Regret is a much more potent issue for maximizers when there is expanded choice. Aiming to choose only “the best” will create regret whenever a chosen option isn’t completely satisfactory, which is almost all of the time. Satisficers, since they are content with “good enough,” don’t regret their choices as often as maximizers.
|Maximizing and Regret|
Studies have shown that regret is one of the key negative impacts of maximizing. One study even suggested that quality of life for maximizers is affected only when the maximizer feels regret.
Because maximizers don’t have consistent standards, and instead constantly consider what better options there are, they have the potential to regret any decision they make. Thus, maximizers feel regret constantly. This can lessen quality of life, because significant regret can harm mental health, causing anxiety, depression, and dissatisfaction.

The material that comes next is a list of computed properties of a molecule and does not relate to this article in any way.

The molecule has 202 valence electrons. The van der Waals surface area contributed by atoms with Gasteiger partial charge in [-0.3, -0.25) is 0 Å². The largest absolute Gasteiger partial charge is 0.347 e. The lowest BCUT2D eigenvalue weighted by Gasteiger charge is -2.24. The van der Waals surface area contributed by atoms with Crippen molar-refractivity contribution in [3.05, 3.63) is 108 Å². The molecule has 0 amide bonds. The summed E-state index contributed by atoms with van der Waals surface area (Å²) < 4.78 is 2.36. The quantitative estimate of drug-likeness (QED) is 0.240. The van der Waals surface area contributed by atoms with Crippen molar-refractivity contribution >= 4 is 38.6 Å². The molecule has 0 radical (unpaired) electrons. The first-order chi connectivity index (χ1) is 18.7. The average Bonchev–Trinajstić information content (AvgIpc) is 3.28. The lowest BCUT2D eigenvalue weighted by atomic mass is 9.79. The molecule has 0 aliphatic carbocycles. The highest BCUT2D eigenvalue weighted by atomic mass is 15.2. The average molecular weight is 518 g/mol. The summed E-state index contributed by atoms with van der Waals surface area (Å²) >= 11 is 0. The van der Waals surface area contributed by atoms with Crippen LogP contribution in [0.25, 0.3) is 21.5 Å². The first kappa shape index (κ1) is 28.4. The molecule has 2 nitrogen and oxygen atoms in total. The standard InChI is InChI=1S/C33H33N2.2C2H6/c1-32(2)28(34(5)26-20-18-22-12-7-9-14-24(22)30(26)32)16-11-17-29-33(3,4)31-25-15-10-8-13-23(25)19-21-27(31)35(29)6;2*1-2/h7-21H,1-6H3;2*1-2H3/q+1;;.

Therefore, learning to be a satisficer has the potential to lessen regret and improve satisfaction with your life. If you’re a maximizer and struggle with decision regret, try taking steps to satisfice, like setting standards, making firm decisions, and accepting options that are “good enough” instead of perfect.
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- Why the more choices we have, the more stressed and indecisive we feel
- How to better navigate our choices, from groceries to health insurance
- Whether it's better to seek the best or accept "good enough"